iPhone review of the day: NBA Jam - Boomshakalaka!

On iPhone
Price: $4.99 / %26pound;2.99
Size: 262 MB
Get it now on iTunes: US/UK

What made NBA Jam so popular in arcades nearly two decades ago is the same thing that draws thousands to the NBA All-Star Slam Dunk Contest every year - pure spectacle. And NBA Jam for iPhone packs plenty of spectacle into a Spudd Webb-sized package. You'll instantly recognize all of the staples of the series: bombastic commentary from the announcer, exploding backboards, pyrotechnic dunks and, of course, cameos from leaders of the free world.

In order to recreate the original game's speedy highly-flying feel, the developers have implemented the perfect mix of on-screen and accelerometer controls. You can switch between arcade or gesture controls in the options menu. For both set-ups, you use a virtual thumbstick to drive down the court. This stick repositions on-the-fly (brilliant %26ndash; every game should do this) so you can charge the lane even if your thumb is slightly off center. You have the option of virtual buttons or a touch-activated radial dial to jump, shoot, pass, steal and shove, while shaking the iPhone enables you to throw elbows when other players try to grab the ball.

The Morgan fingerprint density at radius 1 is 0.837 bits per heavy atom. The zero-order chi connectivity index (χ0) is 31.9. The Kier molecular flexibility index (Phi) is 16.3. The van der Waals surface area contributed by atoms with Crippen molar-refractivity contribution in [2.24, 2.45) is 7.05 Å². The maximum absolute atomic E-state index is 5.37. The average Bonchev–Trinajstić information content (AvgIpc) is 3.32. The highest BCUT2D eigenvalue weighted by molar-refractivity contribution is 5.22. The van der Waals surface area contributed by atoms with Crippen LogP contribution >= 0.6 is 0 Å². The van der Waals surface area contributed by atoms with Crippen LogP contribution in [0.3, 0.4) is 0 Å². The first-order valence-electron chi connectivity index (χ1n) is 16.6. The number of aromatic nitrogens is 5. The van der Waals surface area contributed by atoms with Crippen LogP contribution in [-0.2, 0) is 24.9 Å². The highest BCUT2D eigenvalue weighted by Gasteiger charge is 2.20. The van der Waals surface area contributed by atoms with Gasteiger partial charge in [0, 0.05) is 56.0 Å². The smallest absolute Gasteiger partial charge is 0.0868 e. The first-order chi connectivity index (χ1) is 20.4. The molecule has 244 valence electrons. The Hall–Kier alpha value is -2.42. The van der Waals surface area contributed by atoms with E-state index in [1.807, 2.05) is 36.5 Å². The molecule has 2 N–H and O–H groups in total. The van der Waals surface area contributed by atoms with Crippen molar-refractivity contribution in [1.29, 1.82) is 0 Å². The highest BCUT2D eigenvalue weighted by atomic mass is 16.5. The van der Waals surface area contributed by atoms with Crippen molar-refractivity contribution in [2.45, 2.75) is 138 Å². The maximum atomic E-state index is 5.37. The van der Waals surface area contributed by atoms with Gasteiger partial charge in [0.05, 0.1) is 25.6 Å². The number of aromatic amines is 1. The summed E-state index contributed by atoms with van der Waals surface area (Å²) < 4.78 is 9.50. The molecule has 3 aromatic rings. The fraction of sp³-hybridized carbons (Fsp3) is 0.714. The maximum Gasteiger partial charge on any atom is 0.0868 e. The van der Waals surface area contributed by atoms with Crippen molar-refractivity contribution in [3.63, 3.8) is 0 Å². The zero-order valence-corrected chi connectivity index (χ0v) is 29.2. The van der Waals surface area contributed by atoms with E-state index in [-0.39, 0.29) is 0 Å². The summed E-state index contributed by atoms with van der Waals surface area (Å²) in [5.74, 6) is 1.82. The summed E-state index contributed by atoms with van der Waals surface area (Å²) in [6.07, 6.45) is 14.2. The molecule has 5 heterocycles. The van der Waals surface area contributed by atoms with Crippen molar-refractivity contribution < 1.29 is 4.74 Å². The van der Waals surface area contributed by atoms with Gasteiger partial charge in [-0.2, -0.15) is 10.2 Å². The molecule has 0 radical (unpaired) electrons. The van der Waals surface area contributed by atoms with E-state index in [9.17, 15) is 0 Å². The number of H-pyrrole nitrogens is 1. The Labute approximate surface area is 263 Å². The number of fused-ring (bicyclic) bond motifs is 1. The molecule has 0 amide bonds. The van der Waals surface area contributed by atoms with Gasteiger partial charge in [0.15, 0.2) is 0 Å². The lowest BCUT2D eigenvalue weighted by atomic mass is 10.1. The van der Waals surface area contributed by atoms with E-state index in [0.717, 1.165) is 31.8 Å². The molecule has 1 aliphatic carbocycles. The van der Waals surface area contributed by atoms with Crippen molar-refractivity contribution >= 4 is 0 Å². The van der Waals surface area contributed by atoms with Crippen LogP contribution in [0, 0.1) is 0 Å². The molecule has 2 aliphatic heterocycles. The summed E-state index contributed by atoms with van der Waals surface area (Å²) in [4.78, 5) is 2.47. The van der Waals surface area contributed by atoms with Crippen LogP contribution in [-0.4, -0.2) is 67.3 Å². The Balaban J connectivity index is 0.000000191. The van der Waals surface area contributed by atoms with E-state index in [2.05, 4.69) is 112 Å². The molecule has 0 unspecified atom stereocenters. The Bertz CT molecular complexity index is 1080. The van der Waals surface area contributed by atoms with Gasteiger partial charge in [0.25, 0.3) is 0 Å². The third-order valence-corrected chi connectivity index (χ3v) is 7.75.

Once you've chosen your control setup, NBA Jam presents you with a pair of gameplay options, Play Now and Classic Campaign. The former provides you with a quick one-and-done option while the latter offers a linear progression through each team in the game. Along the way you'll unlock mascots, hall-of-famers like Larry Bird and Karl Malone, plus a handful of special privileges like Big Head Mode, Unlimited Speed Boost, One Shot Fire and Camera Hog. If you're too impatient to play through campaign mode the Jam Store offers you the option to pay between one and four dollars to unlock blocks of players and privileges. This actually evoked wistful memories in us of dumping fistfuls of quarters into our local arcade machine.

The only glaring ommision here is the lack of multiplayer. There%26rsquo;s no way to ball with friends over bluetooth, which seems especially odd given the fact that both the arcade and home console versions are so multiplayer focused. We%26rsquo;re hoping publisher EA is planning on patching in this functionality. But even without multiplayer modes, NBA Jam still sinks a three-pointer for nostalgia and keeps the franchise on fire into the new decade.

Mar 1, 2011